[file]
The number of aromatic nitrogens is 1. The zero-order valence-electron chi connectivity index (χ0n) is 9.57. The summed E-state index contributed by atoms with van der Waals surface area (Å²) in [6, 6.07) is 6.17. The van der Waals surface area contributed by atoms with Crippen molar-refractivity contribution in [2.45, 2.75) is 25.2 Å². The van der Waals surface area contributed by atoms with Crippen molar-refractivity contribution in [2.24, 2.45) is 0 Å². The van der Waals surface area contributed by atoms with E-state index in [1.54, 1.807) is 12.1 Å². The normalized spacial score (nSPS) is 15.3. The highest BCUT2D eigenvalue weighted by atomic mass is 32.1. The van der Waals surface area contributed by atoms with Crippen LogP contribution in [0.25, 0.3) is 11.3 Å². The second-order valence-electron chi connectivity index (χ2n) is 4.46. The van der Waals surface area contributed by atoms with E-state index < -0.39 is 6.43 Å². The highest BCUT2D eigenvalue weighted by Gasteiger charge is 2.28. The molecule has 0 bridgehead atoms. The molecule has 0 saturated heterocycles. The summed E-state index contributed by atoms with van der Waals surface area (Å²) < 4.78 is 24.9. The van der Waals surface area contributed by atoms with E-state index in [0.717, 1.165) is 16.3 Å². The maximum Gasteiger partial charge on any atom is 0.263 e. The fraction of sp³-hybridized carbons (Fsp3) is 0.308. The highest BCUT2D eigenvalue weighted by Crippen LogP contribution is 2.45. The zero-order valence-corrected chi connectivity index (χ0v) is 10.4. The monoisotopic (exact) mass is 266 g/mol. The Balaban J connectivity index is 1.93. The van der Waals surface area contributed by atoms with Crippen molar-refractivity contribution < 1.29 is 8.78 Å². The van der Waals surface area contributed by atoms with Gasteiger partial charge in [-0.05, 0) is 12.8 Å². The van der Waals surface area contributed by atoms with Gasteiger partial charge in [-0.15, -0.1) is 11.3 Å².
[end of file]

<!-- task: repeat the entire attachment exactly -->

The number of aromatic nitrogens is 1. The zero-order valence-electron chi connectivity index (χ0n) is 9.57. The summed E-state index contributed by atoms with van der Waals surface area (Å²) in [6, 6.07) is 6.17. The van der Waals surface area contributed by atoms with Crippen molar-refractivity contribution in [2.45, 2.75) is 25.2 Å². The van der Waals surface area contributed by atoms with Crippen molar-refractivity contribution in [2.24, 2.45) is 0 Å². The van der Waals surface area contributed by atoms with E-state index in [1.54, 1.807) is 12.1 Å². The normalized spacial score (nSPS) is 15.3. The highest BCUT2D eigenvalue weighted by atomic mass is 32.1. The van der Waals surface area contributed by atoms with Crippen LogP contribution in [0.25, 0.3) is 11.3 Å². The second-order valence-electron chi connectivity index (χ2n) is 4.46. The van der Waals surface area contributed by atoms with E-state index < -0.39 is 6.43 Å². The highest BCUT2D eigenvalue weighted by Gasteiger charge is 2.28. The molecule has 0 bridgehead atoms. The molecule has 0 saturated heterocycles. The summed E-state index contributed by atoms with van der Waals surface area (Å²) < 4.78 is 24.9. The van der Waals surface area contributed by atoms with E-state index in [0.717, 1.165) is 16.3 Å². The maximum Gasteiger partial charge on any atom is 0.263 e. The fraction of sp³-hybridized carbons (Fsp3) is 0.308. The highest BCUT2D eigenvalue weighted by Crippen LogP contribution is 2.45. The zero-order valence-corrected chi connectivity index (χ0v) is 10.4. The monoisotopic (exact) mass is 266 g/mol. The Balaban J connectivity index is 1.93. The van der Waals surface area contributed by atoms with Crippen molar-refractivity contribution < 1.29 is 8.78 Å². The van der Waals surface area contributed by atoms with Gasteiger partial charge in [-0.05, 0) is 12.8 Å². The van der Waals surface area contributed by atoms with Gasteiger partial charge in [-0.15, -0.1) is 11.3 Å².